Relational Query Designer (Power Pivot)

When importing SQL Server relational data using the Power Pivot in Microsoft Excel 2013, you can build the query interactively using the relational query designer. The relational query designer helps you create a query that specifies the data to retrieve relational data from Microsoft SQL Server, Microsoft Azure SQL Database, and Microsoft SQL Server Parallel Data Warehouse. Use the graphical query designer to explore the metadata, interactively build the query, and view the results of your query.  Alternatively, use the text-based query designer to view the query that was built by the graphical query designer or to modify a query. You can also import an existing query from a file or report.

  1. Open the Power Pivot window.

  2. Click Get External Data > From Database > From SQL Server.

  3. In the Table import Wizard, specify the server name, credentials, and database. Click Next.

  4. Click Write a query that will specify the data to import. Click Next.

  5. Click Design to open the relational query designer.

If you prefer, you can write the query in the SQL language by using the text-based editor. To switch to the text-based query designer, in the toolbar, click Edit As Text. After you edit a query in the text-based query designer, you can no longer use the graphical query designer.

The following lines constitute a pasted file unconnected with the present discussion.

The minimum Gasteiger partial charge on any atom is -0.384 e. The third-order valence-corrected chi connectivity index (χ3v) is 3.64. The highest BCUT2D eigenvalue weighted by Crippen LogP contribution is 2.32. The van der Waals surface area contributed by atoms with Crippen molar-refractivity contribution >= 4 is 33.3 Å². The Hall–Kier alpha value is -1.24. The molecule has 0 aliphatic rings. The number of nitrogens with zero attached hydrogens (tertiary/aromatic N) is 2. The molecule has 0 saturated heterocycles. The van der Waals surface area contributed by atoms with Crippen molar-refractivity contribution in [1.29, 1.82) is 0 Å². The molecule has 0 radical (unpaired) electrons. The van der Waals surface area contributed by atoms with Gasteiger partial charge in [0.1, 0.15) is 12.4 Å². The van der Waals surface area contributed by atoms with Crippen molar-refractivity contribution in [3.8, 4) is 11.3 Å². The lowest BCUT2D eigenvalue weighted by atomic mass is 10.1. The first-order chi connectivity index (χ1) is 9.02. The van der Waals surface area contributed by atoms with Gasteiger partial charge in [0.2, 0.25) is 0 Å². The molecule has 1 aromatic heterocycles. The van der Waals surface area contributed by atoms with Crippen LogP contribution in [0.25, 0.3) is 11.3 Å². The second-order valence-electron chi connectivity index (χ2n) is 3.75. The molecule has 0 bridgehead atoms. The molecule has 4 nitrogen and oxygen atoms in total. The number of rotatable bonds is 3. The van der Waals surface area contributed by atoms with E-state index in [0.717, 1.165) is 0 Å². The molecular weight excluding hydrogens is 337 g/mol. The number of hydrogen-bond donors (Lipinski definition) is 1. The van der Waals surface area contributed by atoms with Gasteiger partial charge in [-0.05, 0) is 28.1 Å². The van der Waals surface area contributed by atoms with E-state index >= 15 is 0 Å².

Note:  To specify a query for data source types Oracle, OLE DB, ODBC, and Teradata, you must use the text-based query designer.

In this article

Graphical Query Designer

Database View Pane

Selected Fields Pane

Group and Aggregate

Function Parameters Pane

Relationships Pane

Applied Filters Pane

Query Results Pane

Graphical Query Designer Toolbar

Understanding Automatically Generated Queries

Text-based Query Designer

Text-based Query Designer Toolbar

Command Type Text

Example

Command Type StoredProcedure

Example

Command Type TableDirect

Example

Graphical Query Designer

In the graphical query designer you can explore the database tables and views, interactively build the SQL SELECT statement that specifies the database tables and columns from which to retrieve data for a dataset. You choose the fields to include in the dataset and optionally, specify filters that limit the data in the dataset. You can specify that filters are used as parameters and provide the value of the filter at run-time. If you choose multiple tables, the query designer describes the relationship between sets of two tables.